rests his theory on assertions which nobody impossible to refute him. But, for the same reason, there are no grounds for believing him. There is no way of proving our theologians' case, or even of making it

When

a

man

can

verify,

it is

plausible.

There

cosmic

purpose

stupidity, strife,

is no evidence for the existence of any which might require pain, deformity, hate, and sorrow for its fulfilment. There is

evidence of purposes in the world, but of purposes which, aiming at health and strength and happiness, are often not
fulfilled,

146

An

Introduction to Metaphysics

And even

if

we

accept the hypothesis on which this

argument proceeds, I am not sure that it faces the issues squarely. For if from our point of view many things seem evil, our point of view with all its miseries and imperfections is still part of the universe, and we cannot escape from it. Perhaps if we were other than we are able to be, we should not mind. But, being as we are, we do mind, and our minding a real evil, for here the distinction between real is an evil and apparent does not apply suffering is what it feels like, and is nothing but the feeling.
;

94.

THE ARGUMENT THAT EVIL
is

IS

DUE TO
"

SIN

side-stepping this problem of This is to say that the evil in the world is the evil." consequence, not of the will of God, but of the will of His

There

a third

way of

or, sometimes, of only one type of creature, viz., This doctrine has some support from the early chapters of the book of Genesis, where the blame is further narrowed

creatures

;

man.

or three, if to the two individuals Adam and Eve you count the serpent. God could, of course, say these theorists, have avoided the evil by refraining from giving us

down

but to give us free will, with all its possibilities for better than to make us automata who always did the right thing because we couldn't help it. I think this would be a fair solution to the problem if we could allow its assumptions. But note what those assumptions
free will
evil,
;

was

still

We must suppose that every untoward event in the world throughout all its history is the result of the free choice of some human being or other created free agent and that it was the best possible arrangement, not only to endow us with a freedom of choice bound to issue in great evils, all of which God foresaw, but to assign to these choices immense capacity for causing suffering to ourselves and to the rest of His creatures. And when one says that God could not have made a world of free men except at the cost of so much suffering, the doctrine of His omnipotence wears a somewhat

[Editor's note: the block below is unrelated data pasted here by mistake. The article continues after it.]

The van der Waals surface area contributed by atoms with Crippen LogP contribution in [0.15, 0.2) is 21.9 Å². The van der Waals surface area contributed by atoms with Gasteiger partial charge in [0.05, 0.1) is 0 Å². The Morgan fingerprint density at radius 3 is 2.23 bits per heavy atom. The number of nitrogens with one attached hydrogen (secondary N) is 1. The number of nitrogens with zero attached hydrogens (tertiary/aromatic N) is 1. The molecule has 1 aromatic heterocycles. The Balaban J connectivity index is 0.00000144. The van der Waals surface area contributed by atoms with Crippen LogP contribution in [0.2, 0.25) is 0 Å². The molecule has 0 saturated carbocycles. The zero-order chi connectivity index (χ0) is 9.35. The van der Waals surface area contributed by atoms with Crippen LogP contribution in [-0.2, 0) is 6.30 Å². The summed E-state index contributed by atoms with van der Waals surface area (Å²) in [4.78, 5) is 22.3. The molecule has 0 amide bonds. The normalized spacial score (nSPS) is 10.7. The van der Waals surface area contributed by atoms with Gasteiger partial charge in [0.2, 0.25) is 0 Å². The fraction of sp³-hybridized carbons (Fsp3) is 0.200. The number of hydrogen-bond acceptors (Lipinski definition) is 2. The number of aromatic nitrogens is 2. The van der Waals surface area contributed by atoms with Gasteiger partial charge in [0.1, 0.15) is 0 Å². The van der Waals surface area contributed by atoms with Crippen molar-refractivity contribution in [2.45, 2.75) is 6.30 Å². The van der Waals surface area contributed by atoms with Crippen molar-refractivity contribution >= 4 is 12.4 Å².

are.
;

Theism and

the

" " Problem of Evil

147

equivocal aspect. But however this may be, the theory must, I think, be written off as another form of the confidence trick. For, while a great deal of the evil in the world is certainly the result of human choice, most of it, as far as we,

can

see, is not.

No

depravity of will produces earthquakes

and

floods

and droughts, the cancerous growth, the tubercle
on us
as

bacillus, the pains of childbirth. As for the view that these evils are inflicted

retribution for the misdeeds of certain of our ancestors or of

our contemporaries, I do not think this crude and repulsive theory is worth discussing, in spite of the fact that many
upright

A God

as

men have managed to make themselves believe mean and vindictive as this, who punishes men

it.

in

the mass for the misdeeds of individuals, has no claim to the " epithet good." The supposition that each man is being punished for
his

own
life)

sins
is

in

(though his punishment seems to begin very early of course yet another form of the confidence trick.

if Job is known to be an upright man in public, one can always allege, as his three friends did, that he has horrible vices in private. Or, when this is too unplausible, one can that he committed them in a previous existence. This is say not impossible but there is no reason whatever to believe it.

For

;

XII

THE

EVIDENCE
95.

OF

RELIGIOUS

EXPERIENCE

RELIGIOUS EXPERIENCE

HAVE

found the traditional arguments for the existence

God somewhat unconvincing. And in fact, it is unlikely that very many people have come to believe in God as a result of hearing arguments of this kind. The belief in God is transmitted in the main, not by argument, but by the testimony of those who claim to have had direct And if theism is to be fairly experience of His reality.

I

of

considered, this claim must receive some attention. It is made on the grandest and fullest scale by those
call

who